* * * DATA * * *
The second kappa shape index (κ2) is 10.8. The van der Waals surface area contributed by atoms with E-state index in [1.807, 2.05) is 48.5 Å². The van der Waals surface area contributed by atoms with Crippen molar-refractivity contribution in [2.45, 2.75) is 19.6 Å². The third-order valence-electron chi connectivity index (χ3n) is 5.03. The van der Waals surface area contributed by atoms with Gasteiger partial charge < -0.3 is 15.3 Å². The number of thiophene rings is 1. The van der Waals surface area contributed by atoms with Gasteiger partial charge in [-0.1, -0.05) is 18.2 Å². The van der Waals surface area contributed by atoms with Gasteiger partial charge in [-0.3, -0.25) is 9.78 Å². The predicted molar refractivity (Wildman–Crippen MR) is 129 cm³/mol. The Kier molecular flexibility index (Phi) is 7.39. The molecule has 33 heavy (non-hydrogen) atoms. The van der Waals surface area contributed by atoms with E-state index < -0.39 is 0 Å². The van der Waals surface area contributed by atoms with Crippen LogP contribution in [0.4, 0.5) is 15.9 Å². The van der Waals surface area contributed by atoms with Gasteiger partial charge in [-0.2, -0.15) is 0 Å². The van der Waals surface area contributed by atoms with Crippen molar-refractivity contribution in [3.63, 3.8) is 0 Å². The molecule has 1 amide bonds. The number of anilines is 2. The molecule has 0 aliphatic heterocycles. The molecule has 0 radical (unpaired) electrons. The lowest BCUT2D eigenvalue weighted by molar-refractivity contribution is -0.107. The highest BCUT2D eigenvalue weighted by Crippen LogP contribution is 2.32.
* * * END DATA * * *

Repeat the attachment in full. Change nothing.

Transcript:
The second kappa shape index (κ2) is 10.8. The van der Waals surface area contributed by atoms with E-state index in [1.807, 2.05) is 48.5 Å². The van der Waals surface area contributed by atoms with Crippen molar-refractivity contribution in [2.45, 2.75) is 19.6 Å². The third-order valence-electron chi connectivity index (χ3n) is 5.03. The van der Waals surface area contributed by atoms with Gasteiger partial charge < -0.3 is 15.3 Å². The number of thiophene rings is 1. The van der Waals surface area contributed by atoms with Gasteiger partial charge in [-0.1, -0.05) is 18.2 Å². The van der Waals surface area contributed by atoms with Gasteiger partial charge in [-0.3, -0.25) is 9.78 Å². The predicted molar refractivity (Wildman–Crippen MR) is 129 cm³/mol. The Kier molecular flexibility index (Phi) is 7.39. The molecule has 33 heavy (non-hydrogen) atoms. The van der Waals surface area contributed by atoms with E-state index < -0.39 is 0 Å². The van der Waals surface area contributed by atoms with Crippen LogP contribution in [0.4, 0.5) is 15.9 Å². The van der Waals surface area contributed by atoms with Gasteiger partial charge in [-0.2, -0.15) is 0 Å². The van der Waals surface area contributed by atoms with Crippen molar-refractivity contribution in [3.63, 3.8) is 0 Å². The molecule has 1 amide bonds. The number of anilines is 2. The molecule has 0 aliphatic heterocycles. The molecule has 0 radical (unpaired) electrons. The lowest BCUT2D eigenvalue weighted by molar-refractivity contribution is -0.107. The highest BCUT2D eigenvalue weighted by Crippen LogP contribution is 2.32.